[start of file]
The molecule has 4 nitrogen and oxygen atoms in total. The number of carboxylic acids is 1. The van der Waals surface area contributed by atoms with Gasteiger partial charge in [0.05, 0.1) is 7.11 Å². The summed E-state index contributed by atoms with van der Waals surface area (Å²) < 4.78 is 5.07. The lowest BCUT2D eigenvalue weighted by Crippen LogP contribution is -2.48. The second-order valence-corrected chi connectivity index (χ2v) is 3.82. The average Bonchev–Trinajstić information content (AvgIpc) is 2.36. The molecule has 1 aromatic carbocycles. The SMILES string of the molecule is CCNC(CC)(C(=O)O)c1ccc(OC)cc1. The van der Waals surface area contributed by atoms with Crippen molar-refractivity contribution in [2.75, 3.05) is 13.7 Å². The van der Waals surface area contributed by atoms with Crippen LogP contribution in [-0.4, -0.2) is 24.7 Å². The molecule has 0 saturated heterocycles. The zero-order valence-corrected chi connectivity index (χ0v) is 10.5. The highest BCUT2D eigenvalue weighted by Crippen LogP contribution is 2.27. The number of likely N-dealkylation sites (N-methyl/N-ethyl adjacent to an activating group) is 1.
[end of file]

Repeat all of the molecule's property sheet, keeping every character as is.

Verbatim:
The molecule has 4 nitrogen and oxygen atoms in total. The number of carboxylic acids is 1. The van der Waals surface area contributed by atoms with Gasteiger partial charge in [0.05, 0.1) is 7.11 Å². The summed E-state index contributed by atoms with van der Waals surface area (Å²) < 4.78 is 5.07. The lowest BCUT2D eigenvalue weighted by Crippen LogP contribution is -2.48. The second-order valence-corrected chi connectivity index (χ2v) is 3.82. The average Bonchev–Trinajstić information content (AvgIpc) is 2.36. The molecule has 1 aromatic carbocycles. The SMILES string of the molecule is CCNC(CC)(C(=O)O)c1ccc(OC)cc1. The van der Waals surface area contributed by atoms with Crippen molar-refractivity contribution in [2.75, 3.05) is 13.7 Å². The van der Waals surface area contributed by atoms with Crippen LogP contribution in [-0.4, -0.2) is 24.7 Å². The molecule has 0 saturated heterocycles. The zero-order valence-corrected chi connectivity index (χ0v) is 10.5. The highest BCUT2D eigenvalue weighted by Crippen LogP contribution is 2.27. The number of likely N-dealkylation sites (N-methyl/N-ethyl adjacent to an activating group) is 1.